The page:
It’s quite a trick for a novelist to keep under control a story in which literally anything can happen at any moment: ghosts flying about, rooks driving cars, naked women riding flying pigs.

Interesting how at home Voland (the devil) is on earth while Matthew Levi and his kind seem like mud-smeared crazies stumbling about in sandals and stealing bread knives. Probably because peace can’t happen in this life.

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It’s no surprise the ruling communists were not thrilled with this book – parodying the secret police as a bunch of fools who can’t shoot straight is not going to win you any government friends.

Yet what’s interesting is that Bulgakov does not equate these buffoons with the devil, they are in fact combating evil in this scene, and doing badly too. It’s as if governments are a different kind of power, like Pilate.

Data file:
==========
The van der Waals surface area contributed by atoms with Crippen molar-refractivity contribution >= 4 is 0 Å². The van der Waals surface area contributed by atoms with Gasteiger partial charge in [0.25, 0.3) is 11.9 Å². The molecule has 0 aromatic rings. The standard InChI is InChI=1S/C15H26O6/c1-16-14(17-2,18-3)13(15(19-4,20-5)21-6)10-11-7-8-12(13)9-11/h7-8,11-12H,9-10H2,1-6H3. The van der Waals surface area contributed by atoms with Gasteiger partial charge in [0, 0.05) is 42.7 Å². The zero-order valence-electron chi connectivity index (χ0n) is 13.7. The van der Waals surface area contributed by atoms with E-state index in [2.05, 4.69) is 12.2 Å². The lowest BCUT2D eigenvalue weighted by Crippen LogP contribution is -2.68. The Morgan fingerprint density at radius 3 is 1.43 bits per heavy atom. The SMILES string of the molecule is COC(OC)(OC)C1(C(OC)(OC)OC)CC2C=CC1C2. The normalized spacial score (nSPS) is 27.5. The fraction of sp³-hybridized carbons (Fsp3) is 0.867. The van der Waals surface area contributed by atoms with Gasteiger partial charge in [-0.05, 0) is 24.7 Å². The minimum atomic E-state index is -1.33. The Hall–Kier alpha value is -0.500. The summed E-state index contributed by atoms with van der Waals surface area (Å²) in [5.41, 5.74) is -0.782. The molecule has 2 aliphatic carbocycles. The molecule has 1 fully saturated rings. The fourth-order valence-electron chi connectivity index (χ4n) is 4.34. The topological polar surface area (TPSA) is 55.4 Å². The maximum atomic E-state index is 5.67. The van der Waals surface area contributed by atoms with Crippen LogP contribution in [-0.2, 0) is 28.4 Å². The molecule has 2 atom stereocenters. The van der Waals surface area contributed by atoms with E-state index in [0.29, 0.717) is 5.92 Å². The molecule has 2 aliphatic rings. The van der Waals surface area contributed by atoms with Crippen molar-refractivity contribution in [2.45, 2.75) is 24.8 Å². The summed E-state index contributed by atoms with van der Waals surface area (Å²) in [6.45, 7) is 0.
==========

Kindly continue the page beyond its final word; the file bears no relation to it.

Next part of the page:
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I love the image of the sliver of moonlight illuminating only the straps on the sandals of dead Judas. After, we get the dream of Pilate walking with Yeshua along a moonbeam and debating philosophy.

Matthew Levi is an unusual study; he’s dirty as a beggar and half mad, too. He’s what you’d expect a doom prophet holding a sign to be like.

Bulgakov picked the most complicated characters from the New Testament.

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Who doesn’t dream of being royalty, right? Well if all your subjects are criminals and you’re still forced to entertain each of them all night long no matter how tiresome – and you have to do that all the time, it would get old really quick.

At least that’s my reading since I think Bulgakov is comparing the Margarita to a Czar and the damned to the boyars. They were slaves, after all.

Annushka is a folk tale.

65% done with The Master and Margarita